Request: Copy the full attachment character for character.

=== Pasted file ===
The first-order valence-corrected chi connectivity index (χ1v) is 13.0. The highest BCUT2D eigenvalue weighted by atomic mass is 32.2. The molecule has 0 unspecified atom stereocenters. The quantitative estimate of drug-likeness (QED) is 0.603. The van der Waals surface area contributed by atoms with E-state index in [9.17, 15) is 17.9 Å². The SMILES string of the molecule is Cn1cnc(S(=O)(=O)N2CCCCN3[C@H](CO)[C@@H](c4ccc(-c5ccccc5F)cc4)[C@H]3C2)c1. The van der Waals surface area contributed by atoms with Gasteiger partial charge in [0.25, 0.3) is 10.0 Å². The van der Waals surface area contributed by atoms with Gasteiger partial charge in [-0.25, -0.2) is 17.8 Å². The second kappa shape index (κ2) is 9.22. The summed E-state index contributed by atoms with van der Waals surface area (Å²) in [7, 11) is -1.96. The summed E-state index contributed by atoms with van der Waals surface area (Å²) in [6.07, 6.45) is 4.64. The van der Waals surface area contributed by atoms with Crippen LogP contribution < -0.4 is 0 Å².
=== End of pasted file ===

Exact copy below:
The first-order valence-corrected chi connectivity index (χ1v) is 13.0. The highest BCUT2D eigenvalue weighted by atomic mass is 32.2. The molecule has 0 unspecified atom stereocenters. The quantitative estimate of drug-likeness (QED) is 0.603. The van der Waals surface area contributed by atoms with E-state index in [9.17, 15) is 17.9 Å². The SMILES string of the molecule is Cn1cnc(S(=O)(=O)N2CCCCN3[C@H](CO)[C@@H](c4ccc(-c5ccccc5F)cc4)[C@H]3C2)c1. The van der Waals surface area contributed by atoms with Gasteiger partial charge in [0.25, 0.3) is 10.0 Å². The van der Waals surface area contributed by atoms with Gasteiger partial charge in [-0.25, -0.2) is 17.8 Å². The second kappa shape index (κ2) is 9.22. The summed E-state index contributed by atoms with van der Waals surface area (Å²) in [7, 11) is -1.96. The summed E-state index contributed by atoms with van der Waals surface area (Å²) in [6.07, 6.45) is 4.64. The van der Waals surface area contributed by atoms with Crippen LogP contribution < -0.4 is 0 Å².